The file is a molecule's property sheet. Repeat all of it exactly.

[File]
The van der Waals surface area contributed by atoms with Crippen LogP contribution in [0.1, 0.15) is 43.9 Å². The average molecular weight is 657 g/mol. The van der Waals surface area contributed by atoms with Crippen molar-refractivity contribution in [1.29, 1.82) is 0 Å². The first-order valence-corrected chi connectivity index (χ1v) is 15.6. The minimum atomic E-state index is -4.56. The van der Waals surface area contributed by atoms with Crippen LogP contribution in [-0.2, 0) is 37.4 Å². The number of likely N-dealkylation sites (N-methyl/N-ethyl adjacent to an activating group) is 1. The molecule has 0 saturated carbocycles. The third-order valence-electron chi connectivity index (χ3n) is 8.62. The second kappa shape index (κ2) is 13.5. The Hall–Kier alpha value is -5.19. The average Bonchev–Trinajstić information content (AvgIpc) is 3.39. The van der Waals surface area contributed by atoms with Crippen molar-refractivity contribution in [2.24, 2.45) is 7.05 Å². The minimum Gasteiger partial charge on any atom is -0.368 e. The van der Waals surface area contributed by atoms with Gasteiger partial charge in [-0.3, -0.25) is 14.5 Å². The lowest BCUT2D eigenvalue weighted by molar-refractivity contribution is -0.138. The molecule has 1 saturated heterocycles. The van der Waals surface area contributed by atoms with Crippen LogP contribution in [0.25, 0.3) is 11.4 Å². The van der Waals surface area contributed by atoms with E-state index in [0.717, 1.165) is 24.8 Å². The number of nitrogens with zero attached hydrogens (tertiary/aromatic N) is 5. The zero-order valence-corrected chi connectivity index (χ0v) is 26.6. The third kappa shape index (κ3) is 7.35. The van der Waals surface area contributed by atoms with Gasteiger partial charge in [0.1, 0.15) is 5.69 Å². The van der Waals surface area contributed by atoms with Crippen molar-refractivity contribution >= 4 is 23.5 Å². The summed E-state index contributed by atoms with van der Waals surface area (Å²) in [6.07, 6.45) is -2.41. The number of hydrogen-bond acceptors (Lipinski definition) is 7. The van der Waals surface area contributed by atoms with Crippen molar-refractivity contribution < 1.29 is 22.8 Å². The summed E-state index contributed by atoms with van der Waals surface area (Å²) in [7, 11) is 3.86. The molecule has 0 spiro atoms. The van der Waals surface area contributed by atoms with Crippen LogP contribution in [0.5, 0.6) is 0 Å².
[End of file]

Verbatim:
The van der Waals surface area contributed by atoms with Crippen LogP contribution in [0.1, 0.15) is 43.9 Å². The average molecular weight is 657 g/mol. The van der Waals surface area contributed by atoms with Crippen molar-refractivity contribution in [1.29, 1.82) is 0 Å². The first-order valence-corrected chi connectivity index (χ1v) is 15.6. The minimum atomic E-state index is -4.56. The van der Waals surface area contributed by atoms with Crippen LogP contribution in [-0.2, 0) is 37.4 Å². The number of likely N-dealkylation sites (N-methyl/N-ethyl adjacent to an activating group) is 1. The molecule has 0 saturated carbocycles. The third-order valence-electron chi connectivity index (χ3n) is 8.62. The second kappa shape index (κ2) is 13.5. The Hall–Kier alpha value is -5.19. The average Bonchev–Trinajstić information content (AvgIpc) is 3.39. The van der Waals surface area contributed by atoms with Crippen molar-refractivity contribution in [2.24, 2.45) is 7.05 Å². The minimum Gasteiger partial charge on any atom is -0.368 e. The van der Waals surface area contributed by atoms with Gasteiger partial charge in [-0.3, -0.25) is 14.5 Å². The lowest BCUT2D eigenvalue weighted by molar-refractivity contribution is -0.138. The molecule has 1 saturated heterocycles. The van der Waals surface area contributed by atoms with Crippen LogP contribution in [0.25, 0.3) is 11.4 Å². The van der Waals surface area contributed by atoms with E-state index in [0.717, 1.165) is 24.8 Å². The number of nitrogens with zero attached hydrogens (tertiary/aromatic N) is 5. The zero-order valence-corrected chi connectivity index (χ0v) is 26.6. The third kappa shape index (κ3) is 7.35. The van der Waals surface area contributed by atoms with Gasteiger partial charge in [0.1, 0.15) is 5.69 Å². The van der Waals surface area contributed by atoms with Crippen molar-refractivity contribution >= 4 is 23.5 Å². The summed E-state index contributed by atoms with van der Waals surface area (Å²) in [6.07, 6.45) is -2.41. The number of hydrogen-bond acceptors (Lipinski definition) is 7. The van der Waals surface area contributed by atoms with Crippen molar-refractivity contribution < 1.29 is 22.8 Å². The summed E-state index contributed by atoms with van der Waals surface area (Å²) in [7, 11) is 3.86. The molecule has 0 spiro atoms. The van der Waals surface area contributed by atoms with Crippen LogP contribution in [0.5, 0.6) is 0 Å².